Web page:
The U.N. investigation into Israel’s devastating military campaign against Gaza, from July to August 2014, has been delayed until June and in the interim Israel and the Palestinians are waging a media war to win the moral narrative as to why so many Palestinian civilians were killed during the bloody conflict.
The “surprise” re-election of incumbent Israeli Prime Minister Benjamin Netanyahu in the Mar. 17 elections has been met with a flood of media comment on the implications for the region and the rest of the world.
Israel’s siege of Gaza, aided and abetted by the Egyptians in the south, has aggravated the plight of Gazan women, and the Jewish state’s devastating military assault on the coastal territory over July and August 2014 exacerbated the situation.
As soon as the truck carrying Israeli dairy products entered Ramallah’s city centre it was surrounded by Palestinian activists who proceeded to remove and trash almost 20,000 dollars’ worth of mainly milk and yoghurt.
Despite all the political hoopla surrounding an international pledging conference in Cairo last October to help rebuild Gaza, the reconstruction of the Israeli-devastated territory is apparently moving at the pace of paralytic snail.
"I have lost all meaning in life after the death of my child, I will never forgive anyone who caused the tearing apart of his little body. I appeal to all who can help and stand with us to achieve justice and punish those who killed my child."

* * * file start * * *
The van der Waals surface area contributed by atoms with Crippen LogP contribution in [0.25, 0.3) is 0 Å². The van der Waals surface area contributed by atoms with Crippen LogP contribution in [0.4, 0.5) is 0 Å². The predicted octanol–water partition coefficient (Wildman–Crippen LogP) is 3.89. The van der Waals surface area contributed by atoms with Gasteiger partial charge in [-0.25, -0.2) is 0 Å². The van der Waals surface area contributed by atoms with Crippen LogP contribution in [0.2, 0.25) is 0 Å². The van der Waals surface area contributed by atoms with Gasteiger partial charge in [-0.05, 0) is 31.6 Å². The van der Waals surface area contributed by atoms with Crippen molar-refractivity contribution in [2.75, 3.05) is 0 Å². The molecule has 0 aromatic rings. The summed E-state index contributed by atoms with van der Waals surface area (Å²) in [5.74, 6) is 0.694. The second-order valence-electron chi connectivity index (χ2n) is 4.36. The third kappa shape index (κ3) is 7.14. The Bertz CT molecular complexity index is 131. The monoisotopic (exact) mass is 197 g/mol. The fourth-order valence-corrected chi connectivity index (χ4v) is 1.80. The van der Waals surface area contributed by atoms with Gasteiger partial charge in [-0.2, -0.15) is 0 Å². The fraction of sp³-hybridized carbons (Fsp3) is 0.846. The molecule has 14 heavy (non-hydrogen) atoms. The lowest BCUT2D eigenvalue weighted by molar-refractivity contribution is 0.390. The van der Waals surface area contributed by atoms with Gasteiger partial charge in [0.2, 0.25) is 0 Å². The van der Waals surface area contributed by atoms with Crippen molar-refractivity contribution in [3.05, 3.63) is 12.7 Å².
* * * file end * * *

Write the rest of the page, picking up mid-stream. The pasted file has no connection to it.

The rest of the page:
Extensive damage to Gaza’s environment as a result of the Israeli blockade and its devastating military campaign against the coastal territory during last year’s war from July to August, is negatively affecting the health of Gazans, especially their food security.
The beautiful Mediterranean Sea laps gently onto the white sandy beach near Gaza City’s port. Fishing boats dot the beach as fishermen tend to their boats and fix their nets.
Fourteen-year-old Malak al Khatib, one of the youngest Palestinian detainees and one of only a handful of girls, was released from an Israeli prison on Feb. 13 into the arms of emotional family members and supporters after being incarcerated in an Israeli prison for two months on “security offences”.
The Israeli attacks that the Gaza Strip has suffered in recent years have left in their wake a large number of young people who have come up against a further barrier to their creative energies – physical disability caused by military aggression.
The widespread field operations of the United Nations – primarily in conflict zones in Africa, Asia and the Middle East – continue to be some of the world’s deadliest.
Ongoing military conflicts in the strife-torn Middle East - specifically in Iraq, Syria, Libya and Palestine - have resulted in widespread civilian casualties, impacting heavily on the most vulnerable in besieged communities: women and children.
The Oct. 23 attack on the Canadian Parliament building by a Canadian who had converted to Islam just a month earlier should create some interest in why an increasing number of young people are willing to sacrifice their lives for a radical view of Islam.
When the international pledging conference to rebuild a devastated Gaza ended in Cairo over the weekend - the third such conference in less than six years - the lingering question among donors was: is this the last of it or are there more assaults to come?
How can we explain that in the 2lst century we are still training millions of men and women in our armed forces and sending them to war?